Mr. Allawi leads one list and, still protected by U.S. security, he is using his office for pre-election press events. He has unveiled new cargo planes for Iraq’s air force, and announced an expansion of the army and bonuses for university workers, retirees and bureaucrats.

But mostly, he stresses that he is a strong leader. With a country reeling from terrorist attacks, Mr. Allawi and his press aides repeatedly have announced detentions of figures they say are involved in attacks.

A rival candidate, quoted in a newspaper, said Mr. Allawi used police to distribute campaign literature and that security forces broke the arm of an activist from a competing party.

At a recent press conference attended mainly by the Arab press, Mr. Allawi’s party — without the prime minister present — offered apologies that no lunch had been served. Steven Negus, a reporter for the Financial Times of London, was present as Mr. Allawi’s campaign aides handed each reporter an envelope with a $100 bill enclosed. Mr. Negus declined, but many others took the money.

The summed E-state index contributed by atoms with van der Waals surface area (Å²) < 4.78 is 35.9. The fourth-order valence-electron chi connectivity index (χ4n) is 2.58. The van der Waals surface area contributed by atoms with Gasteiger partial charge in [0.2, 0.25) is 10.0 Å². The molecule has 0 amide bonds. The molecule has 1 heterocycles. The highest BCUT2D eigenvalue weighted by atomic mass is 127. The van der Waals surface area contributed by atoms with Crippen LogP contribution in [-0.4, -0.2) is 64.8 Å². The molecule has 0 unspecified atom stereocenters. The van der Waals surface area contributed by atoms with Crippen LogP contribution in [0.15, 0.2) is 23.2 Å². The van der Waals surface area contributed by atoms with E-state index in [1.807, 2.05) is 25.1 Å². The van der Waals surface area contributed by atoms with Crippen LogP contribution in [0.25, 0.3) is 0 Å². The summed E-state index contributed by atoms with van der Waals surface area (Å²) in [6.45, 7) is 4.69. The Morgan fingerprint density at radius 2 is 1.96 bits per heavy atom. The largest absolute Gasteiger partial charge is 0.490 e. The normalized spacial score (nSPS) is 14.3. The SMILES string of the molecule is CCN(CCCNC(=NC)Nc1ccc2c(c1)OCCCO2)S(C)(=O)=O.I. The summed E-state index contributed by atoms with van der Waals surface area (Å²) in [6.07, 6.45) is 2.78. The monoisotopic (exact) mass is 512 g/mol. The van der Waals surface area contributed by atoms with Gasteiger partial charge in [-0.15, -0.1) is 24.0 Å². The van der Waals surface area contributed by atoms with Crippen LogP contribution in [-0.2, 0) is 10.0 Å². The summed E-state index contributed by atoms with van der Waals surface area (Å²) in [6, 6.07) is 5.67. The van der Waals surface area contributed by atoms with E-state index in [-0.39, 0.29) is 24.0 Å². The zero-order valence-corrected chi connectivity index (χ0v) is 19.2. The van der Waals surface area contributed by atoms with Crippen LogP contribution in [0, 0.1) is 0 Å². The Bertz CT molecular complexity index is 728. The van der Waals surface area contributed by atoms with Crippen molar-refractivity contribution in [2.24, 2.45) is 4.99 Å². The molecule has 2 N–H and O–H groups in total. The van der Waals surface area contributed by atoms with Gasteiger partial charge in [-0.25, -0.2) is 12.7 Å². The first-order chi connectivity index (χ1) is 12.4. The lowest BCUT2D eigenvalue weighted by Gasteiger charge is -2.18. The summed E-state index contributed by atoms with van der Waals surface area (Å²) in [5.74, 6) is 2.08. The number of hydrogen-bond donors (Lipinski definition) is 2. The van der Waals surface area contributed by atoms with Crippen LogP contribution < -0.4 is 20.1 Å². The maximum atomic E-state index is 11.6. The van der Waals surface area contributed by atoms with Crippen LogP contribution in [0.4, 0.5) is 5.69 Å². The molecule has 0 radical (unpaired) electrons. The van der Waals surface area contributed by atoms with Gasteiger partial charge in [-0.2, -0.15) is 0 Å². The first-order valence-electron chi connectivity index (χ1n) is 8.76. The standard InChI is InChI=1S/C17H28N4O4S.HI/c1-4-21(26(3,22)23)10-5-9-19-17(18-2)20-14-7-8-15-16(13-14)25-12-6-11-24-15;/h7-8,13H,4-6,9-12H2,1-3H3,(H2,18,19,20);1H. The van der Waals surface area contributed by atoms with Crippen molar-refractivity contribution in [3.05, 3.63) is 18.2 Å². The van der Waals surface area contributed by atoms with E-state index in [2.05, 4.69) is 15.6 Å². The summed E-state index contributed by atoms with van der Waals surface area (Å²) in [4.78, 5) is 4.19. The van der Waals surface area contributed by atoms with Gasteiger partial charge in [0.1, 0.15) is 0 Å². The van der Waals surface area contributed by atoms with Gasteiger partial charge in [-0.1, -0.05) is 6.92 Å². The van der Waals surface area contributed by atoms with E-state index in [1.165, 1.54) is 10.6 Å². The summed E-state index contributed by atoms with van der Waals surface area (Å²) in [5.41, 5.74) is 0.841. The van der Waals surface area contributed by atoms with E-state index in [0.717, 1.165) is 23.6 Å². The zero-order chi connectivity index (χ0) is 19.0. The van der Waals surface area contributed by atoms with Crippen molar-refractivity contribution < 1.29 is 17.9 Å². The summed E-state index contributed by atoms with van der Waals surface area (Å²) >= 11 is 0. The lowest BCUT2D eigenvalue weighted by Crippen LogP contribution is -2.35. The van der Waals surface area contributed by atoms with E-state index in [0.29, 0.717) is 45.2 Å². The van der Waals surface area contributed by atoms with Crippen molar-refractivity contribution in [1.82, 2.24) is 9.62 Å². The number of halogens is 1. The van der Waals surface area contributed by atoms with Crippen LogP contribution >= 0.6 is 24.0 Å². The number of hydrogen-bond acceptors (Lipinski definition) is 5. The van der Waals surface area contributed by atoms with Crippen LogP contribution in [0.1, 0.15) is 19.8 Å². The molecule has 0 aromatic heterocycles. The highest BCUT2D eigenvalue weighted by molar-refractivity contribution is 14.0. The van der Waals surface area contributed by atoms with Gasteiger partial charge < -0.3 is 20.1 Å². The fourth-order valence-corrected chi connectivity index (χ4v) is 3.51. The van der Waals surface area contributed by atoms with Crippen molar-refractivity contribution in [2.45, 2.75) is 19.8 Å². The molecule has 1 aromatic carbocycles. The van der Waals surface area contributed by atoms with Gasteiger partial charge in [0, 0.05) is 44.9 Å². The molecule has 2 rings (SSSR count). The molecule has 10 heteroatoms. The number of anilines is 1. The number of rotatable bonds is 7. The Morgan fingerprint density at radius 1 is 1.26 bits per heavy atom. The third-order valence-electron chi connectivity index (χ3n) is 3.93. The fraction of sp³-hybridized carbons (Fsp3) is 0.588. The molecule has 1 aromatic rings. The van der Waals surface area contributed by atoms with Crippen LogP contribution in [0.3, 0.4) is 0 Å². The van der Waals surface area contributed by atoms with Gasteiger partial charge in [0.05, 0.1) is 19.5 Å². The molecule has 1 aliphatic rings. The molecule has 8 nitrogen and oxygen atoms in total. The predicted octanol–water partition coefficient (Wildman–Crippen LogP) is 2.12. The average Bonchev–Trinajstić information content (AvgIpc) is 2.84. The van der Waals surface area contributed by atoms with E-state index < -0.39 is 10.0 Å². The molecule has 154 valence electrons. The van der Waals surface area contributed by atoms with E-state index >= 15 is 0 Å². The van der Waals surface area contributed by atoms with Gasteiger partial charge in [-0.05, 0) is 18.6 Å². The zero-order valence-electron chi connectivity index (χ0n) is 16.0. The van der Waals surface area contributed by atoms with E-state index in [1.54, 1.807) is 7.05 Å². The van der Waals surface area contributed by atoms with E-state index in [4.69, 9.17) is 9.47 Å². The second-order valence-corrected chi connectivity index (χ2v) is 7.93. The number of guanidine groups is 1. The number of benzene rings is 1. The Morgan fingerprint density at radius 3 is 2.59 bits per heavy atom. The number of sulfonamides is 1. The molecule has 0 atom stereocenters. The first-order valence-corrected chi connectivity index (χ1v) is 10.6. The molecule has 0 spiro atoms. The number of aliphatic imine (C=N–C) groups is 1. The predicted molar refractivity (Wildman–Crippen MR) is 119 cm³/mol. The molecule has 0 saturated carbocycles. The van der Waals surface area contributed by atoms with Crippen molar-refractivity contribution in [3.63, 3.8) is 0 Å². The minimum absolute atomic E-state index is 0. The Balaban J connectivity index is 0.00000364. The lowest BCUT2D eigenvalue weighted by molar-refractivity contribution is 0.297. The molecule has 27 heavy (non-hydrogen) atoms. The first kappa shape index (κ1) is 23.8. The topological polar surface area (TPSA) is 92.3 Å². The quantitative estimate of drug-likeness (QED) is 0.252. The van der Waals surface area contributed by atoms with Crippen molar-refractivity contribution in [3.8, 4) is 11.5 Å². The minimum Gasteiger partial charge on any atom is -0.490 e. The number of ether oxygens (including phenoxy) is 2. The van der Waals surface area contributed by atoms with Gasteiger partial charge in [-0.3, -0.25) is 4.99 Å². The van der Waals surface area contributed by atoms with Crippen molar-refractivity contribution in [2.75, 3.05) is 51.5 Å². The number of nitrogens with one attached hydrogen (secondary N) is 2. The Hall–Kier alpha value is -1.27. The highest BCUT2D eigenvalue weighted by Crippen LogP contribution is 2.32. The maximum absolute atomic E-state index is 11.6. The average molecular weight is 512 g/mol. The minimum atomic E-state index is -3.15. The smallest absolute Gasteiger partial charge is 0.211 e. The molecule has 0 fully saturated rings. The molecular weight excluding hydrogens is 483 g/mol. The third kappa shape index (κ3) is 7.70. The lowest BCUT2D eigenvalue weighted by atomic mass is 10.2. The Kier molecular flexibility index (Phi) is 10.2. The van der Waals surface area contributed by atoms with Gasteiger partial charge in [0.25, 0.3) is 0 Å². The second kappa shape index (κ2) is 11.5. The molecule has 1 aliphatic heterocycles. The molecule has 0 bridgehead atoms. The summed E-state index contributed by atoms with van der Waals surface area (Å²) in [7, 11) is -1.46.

The newspaper al-Iraq al-Jadeed, which carries extensive coverage of the Shi’ite clergy, reported that another candidate purportedly offered voters watches, pens and oil heaters. The paper said some recipients demanded that the candidate provide them with oil, as well.

Campaigning has gone underground for many candidates in Baghdad because of the constant threat of assassination and bombings. But candidates and their representatives have shown up at government offices, mosques and funerals to introduce themselves and their agenda.

Most of the parties and coalitions were created only recently and are not well-known by most Iraqis. Each party or alliance list of candidates will be allocated seats in the assembly proportionate to the share of the nationwide vote it wins.

Most lists have not been made public, but advisers to the electoral commission say the names will be published shortly before the election.